Implicitly the police leadership know that they are political. They understand that they depend on the politicians and the state. They are funded by public money and have to work politically. What is in question is the type of political control. In the earlier system, the political control was by a small élite, thus an indirect political control. In many ways, this reflected that the police began as an instrument of the political élite to maintain order rather than reflect the public interest. Thus, the concern about the democratic political control reflects a deep-seated fear or concern about the public. This is an implicit argument to resist democratic control. The vociferous opposition to elected police commissioners reflects a resistance to accountability and political control.
The contrast with the United States could not be greater in this area. In the United States, the police do not have the same history they have in the United Kingdom. Instead, they are seen as part of law enforcement and the law, in the United States, has been democratically made. In the United Kingdom, by contrast, the laws are from the Crown and from Her Majesty’s government. Beyond the immediate constitutional difference between a constitutional republic and a parliamentary monarchy, we can see operational differences in the approach to crime control. In their chapter Comparative Criminal Justice Deflem and Swygart reflect on McKenzie’s review of the difference between the UK and the US. In the United States, with a stronger rights based political framework, the emphasis is on due process and the rights of the defendant. In the United Kingdom, the focus was on using criminal justice to punish criminals. This does not mean the working decisions are politicised or that the tactics are political. Instead, it is an explicit understand and acceptance that the policing in democratic. The police may be part of the state but they show the will of the people. As a result, in the United States, the police chief understands that they have to have a good relationship with the mayor and the politicians.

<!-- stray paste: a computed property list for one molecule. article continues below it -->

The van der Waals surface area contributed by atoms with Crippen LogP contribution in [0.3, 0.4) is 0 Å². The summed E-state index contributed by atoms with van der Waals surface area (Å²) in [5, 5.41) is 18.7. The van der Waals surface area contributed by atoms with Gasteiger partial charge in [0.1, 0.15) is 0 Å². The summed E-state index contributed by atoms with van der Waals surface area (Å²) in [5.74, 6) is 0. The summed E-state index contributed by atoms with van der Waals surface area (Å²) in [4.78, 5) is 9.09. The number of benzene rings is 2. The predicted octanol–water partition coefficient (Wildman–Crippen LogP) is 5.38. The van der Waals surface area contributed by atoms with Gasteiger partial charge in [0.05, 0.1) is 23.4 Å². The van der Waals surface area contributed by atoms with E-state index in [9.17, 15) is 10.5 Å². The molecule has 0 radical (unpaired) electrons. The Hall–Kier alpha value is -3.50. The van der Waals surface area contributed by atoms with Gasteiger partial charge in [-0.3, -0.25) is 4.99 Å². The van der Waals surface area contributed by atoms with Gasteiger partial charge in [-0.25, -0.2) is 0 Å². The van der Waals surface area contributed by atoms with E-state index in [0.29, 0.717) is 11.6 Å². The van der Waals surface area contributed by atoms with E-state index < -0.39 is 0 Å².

What happens if the myth is believed?
Finally, the myth that policing is being politicised creates a political problem. The myth weakens the politicians’ ability to exercise control. In the reciprocal relationship with the police, the politicians have had a weaker hand. What Tony Blair did was to make the political relationship explicit. When it is implicit, the police have an institutional advantage. When the relationship is explicit and political, the politicians have the advantage. In this way, Cameron’s policing reforms, which continue the New Labour idea, reflects a further strengthening of the politicians over the police.
In the end, the police are facing greater political control. As such, Sir Ian Blair’s statements are just a political strategy. The myth must be resisted for democratic accountability to succeed. The choice is not between politicized and non-politicized police. The choice is between a police force accountable to the public or indirectly accountable to a few. The time has come for the political control to be democratically accountable.
- Policing is political already – why should police commissioners hide their allegiance? (leftfootforward.org)
- Brooks got horse ‘after lunch with Met chief’ (guardian.co.uk)